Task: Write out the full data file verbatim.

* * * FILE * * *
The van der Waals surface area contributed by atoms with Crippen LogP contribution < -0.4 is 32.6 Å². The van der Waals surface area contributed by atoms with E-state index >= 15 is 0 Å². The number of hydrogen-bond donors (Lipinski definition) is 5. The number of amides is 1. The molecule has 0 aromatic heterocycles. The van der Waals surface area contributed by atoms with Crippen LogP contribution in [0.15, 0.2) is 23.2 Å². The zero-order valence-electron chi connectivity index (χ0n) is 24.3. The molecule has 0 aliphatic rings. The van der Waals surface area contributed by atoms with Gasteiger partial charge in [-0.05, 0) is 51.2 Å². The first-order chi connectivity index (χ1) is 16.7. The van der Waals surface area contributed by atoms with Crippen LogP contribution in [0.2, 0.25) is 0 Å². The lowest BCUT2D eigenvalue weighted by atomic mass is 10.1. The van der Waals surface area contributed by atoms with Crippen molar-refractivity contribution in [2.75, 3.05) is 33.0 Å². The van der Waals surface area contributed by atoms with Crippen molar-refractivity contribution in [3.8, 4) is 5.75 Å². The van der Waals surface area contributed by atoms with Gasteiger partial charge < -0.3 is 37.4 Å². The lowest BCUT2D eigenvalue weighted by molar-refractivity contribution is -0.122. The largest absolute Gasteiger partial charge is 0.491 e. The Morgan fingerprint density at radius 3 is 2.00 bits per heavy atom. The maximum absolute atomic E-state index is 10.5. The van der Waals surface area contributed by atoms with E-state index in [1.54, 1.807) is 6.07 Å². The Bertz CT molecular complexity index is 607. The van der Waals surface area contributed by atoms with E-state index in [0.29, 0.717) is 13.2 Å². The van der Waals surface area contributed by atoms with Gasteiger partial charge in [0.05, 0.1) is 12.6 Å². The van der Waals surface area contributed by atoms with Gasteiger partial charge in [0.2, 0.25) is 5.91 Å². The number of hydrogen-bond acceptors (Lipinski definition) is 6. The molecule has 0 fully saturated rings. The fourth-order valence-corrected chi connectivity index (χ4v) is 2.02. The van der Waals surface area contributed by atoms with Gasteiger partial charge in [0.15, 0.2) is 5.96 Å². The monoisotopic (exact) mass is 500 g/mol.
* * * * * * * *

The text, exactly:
The van der Waals surface area contributed by atoms with Crippen LogP contribution < -0.4 is 32.6 Å². The van der Waals surface area contributed by atoms with E-state index >= 15 is 0 Å². The number of hydrogen-bond donors (Lipinski definition) is 5. The number of amides is 1. The molecule has 0 aromatic heterocycles. The van der Waals surface area contributed by atoms with Crippen LogP contribution in [0.15, 0.2) is 23.2 Å². The zero-order valence-electron chi connectivity index (χ0n) is 24.3. The molecule has 0 aliphatic rings. The van der Waals surface area contributed by atoms with Gasteiger partial charge in [-0.05, 0) is 51.2 Å². The first-order chi connectivity index (χ1) is 16.7. The van der Waals surface area contributed by atoms with Crippen LogP contribution in [0.2, 0.25) is 0 Å². The lowest BCUT2D eigenvalue weighted by atomic mass is 10.1. The van der Waals surface area contributed by atoms with Crippen molar-refractivity contribution in [2.75, 3.05) is 33.0 Å². The van der Waals surface area contributed by atoms with Crippen molar-refractivity contribution in [3.8, 4) is 5.75 Å². The van der Waals surface area contributed by atoms with Gasteiger partial charge < -0.3 is 37.4 Å². The lowest BCUT2D eigenvalue weighted by molar-refractivity contribution is -0.122. The largest absolute Gasteiger partial charge is 0.491 e. The Morgan fingerprint density at radius 3 is 2.00 bits per heavy atom. The maximum absolute atomic E-state index is 10.5. The van der Waals surface area contributed by atoms with E-state index in [1.54, 1.807) is 6.07 Å². The Bertz CT molecular complexity index is 607. The van der Waals surface area contributed by atoms with E-state index in [0.29, 0.717) is 13.2 Å². The van der Waals surface area contributed by atoms with Gasteiger partial charge in [0.05, 0.1) is 12.6 Å². The van der Waals surface area contributed by atoms with Gasteiger partial charge in [0.2, 0.25) is 5.91 Å². The number of hydrogen-bond acceptors (Lipinski definition) is 6. The molecule has 0 fully saturated rings. The fourth-order valence-corrected chi connectivity index (χ4v) is 2.02. The van der Waals surface area contributed by atoms with Gasteiger partial charge in [0.15, 0.2) is 5.96 Å². The monoisotopic (exact) mass is 500 g/mol.